David Bourget (Western Ontario)
David Chalmers (ANU, NYU)
Rafael De Clercq
Ezio Di Nucci
Jack Alan Reynolds
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Business Ethics Quarterly 15 (2):283-298 (2005)
Organisational politics can raise the problem of “dirty hands,” illustrated in this paper by an example drawn from a textbook on organisation theory. The initial question is whether the main character has different ethical and political obligations, but this leads on to the question to what extent we can distinguish various different categories of obligation. The example may be of special interest because of the importance of close personal relationship in organisational politics, which brings the dirty hands problem together with the question to what extent friendships generate distinctive obligations. However, it is doubtful whether the allocation of obligations to different categories can be sustained in a useful way. It may be that we can put aside loyalty to an organisation, as a consideration which does not generate any distinctive obligation, but balancing other factors against one another may require the sort of judgment that has sometimes been called “political wisdom,” and sometimes “moral imagination.”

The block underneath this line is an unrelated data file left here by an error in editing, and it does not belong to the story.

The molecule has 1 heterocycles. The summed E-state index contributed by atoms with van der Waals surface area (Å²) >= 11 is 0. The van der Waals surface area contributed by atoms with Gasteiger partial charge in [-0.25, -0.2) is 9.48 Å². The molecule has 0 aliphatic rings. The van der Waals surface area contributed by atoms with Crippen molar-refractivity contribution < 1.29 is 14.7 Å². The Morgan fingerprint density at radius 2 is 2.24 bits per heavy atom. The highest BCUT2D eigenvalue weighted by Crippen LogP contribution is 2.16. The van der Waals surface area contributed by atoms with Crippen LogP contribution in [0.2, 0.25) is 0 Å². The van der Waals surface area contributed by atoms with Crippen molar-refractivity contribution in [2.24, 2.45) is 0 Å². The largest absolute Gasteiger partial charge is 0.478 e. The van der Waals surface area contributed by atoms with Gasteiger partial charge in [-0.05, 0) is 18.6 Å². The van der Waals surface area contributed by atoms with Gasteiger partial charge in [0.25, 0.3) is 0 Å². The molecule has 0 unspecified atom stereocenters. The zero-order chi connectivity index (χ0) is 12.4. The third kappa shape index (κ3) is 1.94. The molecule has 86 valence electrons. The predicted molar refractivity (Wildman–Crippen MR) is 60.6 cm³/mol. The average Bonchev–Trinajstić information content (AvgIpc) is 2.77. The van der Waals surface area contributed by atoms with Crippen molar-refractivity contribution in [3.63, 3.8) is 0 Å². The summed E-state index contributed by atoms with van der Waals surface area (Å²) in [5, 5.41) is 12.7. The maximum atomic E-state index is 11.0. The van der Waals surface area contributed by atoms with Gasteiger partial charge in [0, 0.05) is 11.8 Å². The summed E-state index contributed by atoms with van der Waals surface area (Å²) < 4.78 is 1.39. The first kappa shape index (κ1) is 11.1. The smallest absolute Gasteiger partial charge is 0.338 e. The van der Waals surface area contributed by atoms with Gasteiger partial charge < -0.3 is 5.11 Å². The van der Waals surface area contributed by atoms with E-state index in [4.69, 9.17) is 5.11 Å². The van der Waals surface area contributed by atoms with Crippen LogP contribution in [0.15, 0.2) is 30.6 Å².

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Juan M. Elegido (2013). Does It Make Sense to Be a Loyal Employee? Journal of Business Ethics 116 (3):495-511.
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